Hong Kong: Starting points

Got a question about Hong Kong? Contact the Hong Kong Tourist Association, possibly the best organized and most enthusiastic tourism agency you’ll ever encounter. Check out its website at www.hkta.org before you leave home or contact its office in Toronto at 9 Temperance St., 3rd Floor, Toronto, Ont., M5H 1Y6. Phone (416) 366-2389 or e-mail [email protected].Drop into one of the organization’s kiosks in Hong Kong (the first you’ll see is in the new Chek Lap Kok airport). It has a number of comprehensive publications covering many different aspects of this amazing city.

Book a tour through the HKTA for an insider’s view. The association’s accredited guides have a thorough knowledge of the area and a genuine love for their homeland that’s irresistible — and incredibly useful.

Home? You wish!
The staff of the award-winning Kowloon Shangri-la Hotel is particularly proud of the site’s reputation for excellence in environmental protection. Guests are more aware of its first-rate service and amenities. Nothing is overlooked — for example, evy midnight the carpets in the elevators are changed to announce the day of the week, a detail especially appreciated by western travellers stressed by crossing the international dateline.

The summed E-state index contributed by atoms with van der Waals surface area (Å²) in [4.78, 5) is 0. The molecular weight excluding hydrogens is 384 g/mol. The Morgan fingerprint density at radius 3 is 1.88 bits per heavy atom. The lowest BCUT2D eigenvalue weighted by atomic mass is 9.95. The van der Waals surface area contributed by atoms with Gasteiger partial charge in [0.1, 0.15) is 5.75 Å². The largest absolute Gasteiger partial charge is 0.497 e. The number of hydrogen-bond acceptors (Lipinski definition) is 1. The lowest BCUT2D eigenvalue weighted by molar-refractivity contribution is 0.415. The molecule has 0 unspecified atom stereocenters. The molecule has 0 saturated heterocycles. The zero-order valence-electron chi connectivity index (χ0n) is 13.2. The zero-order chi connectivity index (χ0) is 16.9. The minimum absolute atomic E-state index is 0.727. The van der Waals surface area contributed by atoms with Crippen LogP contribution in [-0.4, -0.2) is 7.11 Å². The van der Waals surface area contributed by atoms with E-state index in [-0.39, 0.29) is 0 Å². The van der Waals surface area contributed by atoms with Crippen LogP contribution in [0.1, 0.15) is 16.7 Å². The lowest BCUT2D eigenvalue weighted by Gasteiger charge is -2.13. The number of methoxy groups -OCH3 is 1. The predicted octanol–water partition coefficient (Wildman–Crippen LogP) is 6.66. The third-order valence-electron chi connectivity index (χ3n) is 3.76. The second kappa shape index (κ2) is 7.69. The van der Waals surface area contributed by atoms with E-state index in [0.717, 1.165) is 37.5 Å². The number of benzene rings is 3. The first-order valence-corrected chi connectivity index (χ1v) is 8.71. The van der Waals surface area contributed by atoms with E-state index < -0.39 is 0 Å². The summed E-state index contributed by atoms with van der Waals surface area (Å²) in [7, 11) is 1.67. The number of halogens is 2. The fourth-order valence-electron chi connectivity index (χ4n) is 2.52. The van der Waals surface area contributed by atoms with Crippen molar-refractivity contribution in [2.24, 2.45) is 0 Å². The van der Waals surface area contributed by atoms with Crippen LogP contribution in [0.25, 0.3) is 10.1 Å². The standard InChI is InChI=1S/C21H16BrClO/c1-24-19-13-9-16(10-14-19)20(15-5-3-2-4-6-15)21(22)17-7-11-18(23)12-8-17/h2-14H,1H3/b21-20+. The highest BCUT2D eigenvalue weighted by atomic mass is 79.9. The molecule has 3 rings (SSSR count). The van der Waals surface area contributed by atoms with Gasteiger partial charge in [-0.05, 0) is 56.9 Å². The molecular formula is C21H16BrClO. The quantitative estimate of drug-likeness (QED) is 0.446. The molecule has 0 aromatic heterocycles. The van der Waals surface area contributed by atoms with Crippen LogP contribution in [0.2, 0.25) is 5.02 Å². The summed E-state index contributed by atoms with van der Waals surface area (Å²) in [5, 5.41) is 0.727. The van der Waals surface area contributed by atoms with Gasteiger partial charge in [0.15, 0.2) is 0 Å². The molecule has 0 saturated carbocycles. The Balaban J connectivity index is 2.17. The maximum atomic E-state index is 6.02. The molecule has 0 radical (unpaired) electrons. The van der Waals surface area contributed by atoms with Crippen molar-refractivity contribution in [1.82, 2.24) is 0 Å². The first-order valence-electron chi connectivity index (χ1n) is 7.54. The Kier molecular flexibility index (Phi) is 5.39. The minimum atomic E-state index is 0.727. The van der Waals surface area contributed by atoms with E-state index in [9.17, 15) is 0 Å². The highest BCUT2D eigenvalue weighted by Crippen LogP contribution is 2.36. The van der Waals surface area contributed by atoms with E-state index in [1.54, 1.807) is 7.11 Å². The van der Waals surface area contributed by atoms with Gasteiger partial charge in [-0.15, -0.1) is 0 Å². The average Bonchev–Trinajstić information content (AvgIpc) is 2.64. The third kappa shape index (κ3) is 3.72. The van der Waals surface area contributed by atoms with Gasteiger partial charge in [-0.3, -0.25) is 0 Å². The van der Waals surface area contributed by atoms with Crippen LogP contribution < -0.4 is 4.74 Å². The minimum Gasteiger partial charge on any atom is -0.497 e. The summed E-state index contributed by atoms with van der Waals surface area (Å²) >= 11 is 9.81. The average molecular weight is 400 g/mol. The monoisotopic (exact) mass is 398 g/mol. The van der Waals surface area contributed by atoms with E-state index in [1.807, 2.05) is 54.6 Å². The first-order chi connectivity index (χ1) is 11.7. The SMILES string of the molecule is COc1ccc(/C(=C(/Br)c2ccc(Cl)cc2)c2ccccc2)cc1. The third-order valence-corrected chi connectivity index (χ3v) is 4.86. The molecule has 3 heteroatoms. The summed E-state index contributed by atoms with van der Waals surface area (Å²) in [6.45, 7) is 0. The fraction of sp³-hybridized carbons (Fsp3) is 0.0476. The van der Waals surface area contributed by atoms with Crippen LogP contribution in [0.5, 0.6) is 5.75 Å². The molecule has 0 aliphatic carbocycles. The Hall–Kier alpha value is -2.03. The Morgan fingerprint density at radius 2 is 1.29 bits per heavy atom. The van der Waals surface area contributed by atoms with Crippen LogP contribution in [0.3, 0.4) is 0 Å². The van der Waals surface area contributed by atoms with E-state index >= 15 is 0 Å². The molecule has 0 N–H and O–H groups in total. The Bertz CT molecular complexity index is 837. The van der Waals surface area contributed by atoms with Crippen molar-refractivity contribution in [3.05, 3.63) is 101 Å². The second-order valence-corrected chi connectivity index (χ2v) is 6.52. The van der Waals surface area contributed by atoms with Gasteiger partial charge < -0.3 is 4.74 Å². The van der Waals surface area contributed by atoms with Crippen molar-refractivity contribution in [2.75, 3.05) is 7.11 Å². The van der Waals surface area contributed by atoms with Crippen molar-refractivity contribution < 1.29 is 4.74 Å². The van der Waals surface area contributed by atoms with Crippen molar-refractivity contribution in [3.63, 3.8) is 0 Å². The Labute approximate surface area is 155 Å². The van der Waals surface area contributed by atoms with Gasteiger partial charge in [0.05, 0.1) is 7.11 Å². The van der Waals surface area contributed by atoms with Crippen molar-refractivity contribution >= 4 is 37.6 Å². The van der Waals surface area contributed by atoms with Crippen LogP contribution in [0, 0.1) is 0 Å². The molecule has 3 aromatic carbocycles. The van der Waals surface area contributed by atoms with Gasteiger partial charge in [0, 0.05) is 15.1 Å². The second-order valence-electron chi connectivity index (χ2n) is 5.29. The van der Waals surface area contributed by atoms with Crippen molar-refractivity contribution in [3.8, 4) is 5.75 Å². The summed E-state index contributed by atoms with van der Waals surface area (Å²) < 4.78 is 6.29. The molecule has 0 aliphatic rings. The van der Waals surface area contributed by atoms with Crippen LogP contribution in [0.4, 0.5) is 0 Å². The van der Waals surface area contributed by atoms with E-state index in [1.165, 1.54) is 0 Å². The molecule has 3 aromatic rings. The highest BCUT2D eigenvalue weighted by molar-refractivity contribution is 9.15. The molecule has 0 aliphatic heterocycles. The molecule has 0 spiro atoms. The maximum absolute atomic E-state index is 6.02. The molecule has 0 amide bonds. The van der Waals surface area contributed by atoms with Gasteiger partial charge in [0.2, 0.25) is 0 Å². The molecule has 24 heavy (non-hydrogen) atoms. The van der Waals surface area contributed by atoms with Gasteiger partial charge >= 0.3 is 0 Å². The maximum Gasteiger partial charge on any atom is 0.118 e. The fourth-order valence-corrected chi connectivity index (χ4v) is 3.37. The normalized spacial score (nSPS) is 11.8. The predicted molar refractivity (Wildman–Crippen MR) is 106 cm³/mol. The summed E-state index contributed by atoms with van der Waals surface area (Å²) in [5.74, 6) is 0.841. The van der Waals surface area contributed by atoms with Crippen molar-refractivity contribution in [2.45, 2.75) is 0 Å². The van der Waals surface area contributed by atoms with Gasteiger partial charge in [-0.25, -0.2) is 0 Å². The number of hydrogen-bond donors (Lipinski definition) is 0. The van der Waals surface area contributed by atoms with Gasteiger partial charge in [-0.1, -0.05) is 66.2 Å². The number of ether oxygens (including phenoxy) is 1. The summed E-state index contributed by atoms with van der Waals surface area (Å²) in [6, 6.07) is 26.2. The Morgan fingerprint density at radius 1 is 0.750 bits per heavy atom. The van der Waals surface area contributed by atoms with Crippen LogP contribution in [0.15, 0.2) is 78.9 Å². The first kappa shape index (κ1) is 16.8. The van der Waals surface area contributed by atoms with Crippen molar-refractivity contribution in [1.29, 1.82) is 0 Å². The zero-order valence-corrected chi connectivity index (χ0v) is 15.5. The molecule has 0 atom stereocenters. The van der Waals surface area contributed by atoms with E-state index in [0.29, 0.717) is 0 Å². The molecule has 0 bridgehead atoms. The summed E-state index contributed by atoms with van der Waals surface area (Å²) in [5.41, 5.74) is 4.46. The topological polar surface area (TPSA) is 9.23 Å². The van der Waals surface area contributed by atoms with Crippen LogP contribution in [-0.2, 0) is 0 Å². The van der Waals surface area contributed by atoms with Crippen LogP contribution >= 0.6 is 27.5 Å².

Located on the waterfront, the hotel’s premium rooms have a stunning view of busy Victoria Harbour and downtown Hong Kong. When you find time to take time out to rest – no mean feat — you’ll enjoy it.

The Green Scene:
To take a walk on Hong Kong’s “wild side” you’ll need some directions. There are several excellent guides to the great outdoors:

Hong Kong Pathfinder: 21 day-walks in Hong Kong, by Dr. Martin Williams (Asia 2000, Ltd., 1999)

Exploring Hong Kong’s Countryside: A visitor’s companion, by Edward Stokes (Hong Kong Tourist Association, 1999)

Hong Kong Island and Po Toi Island, Dr. Martin Williams (Coastal Guide Series, Friends of the Earth – Hong Kong, 1998)

In the city:
With so much to see and do, it’s inevitable there are a number of good guidebooks from which to choose. One that’s both readable and widely available is Hong Kong, by Damian Harper and Nicko Goncharoff (Lonely Planet Publications, 1998).

Fast facts:
The weather is most pleasant late October to December as well as March to May. June tends to be the rainiest month; the subtropical climate can be oppressively hot from July to mid-September.

Mid-Autumn Festival begins on Sept.12; in November golfers will enjoy the Hong Kong Open Golf Championships; horseracing takes the spotlight Dec. 13 to 17 during the Hong Kong International Races; shop at Euro-Christmas markets from Dec 15 to 17, then celebrate the Chinese New Year on Jan. 24, 2001.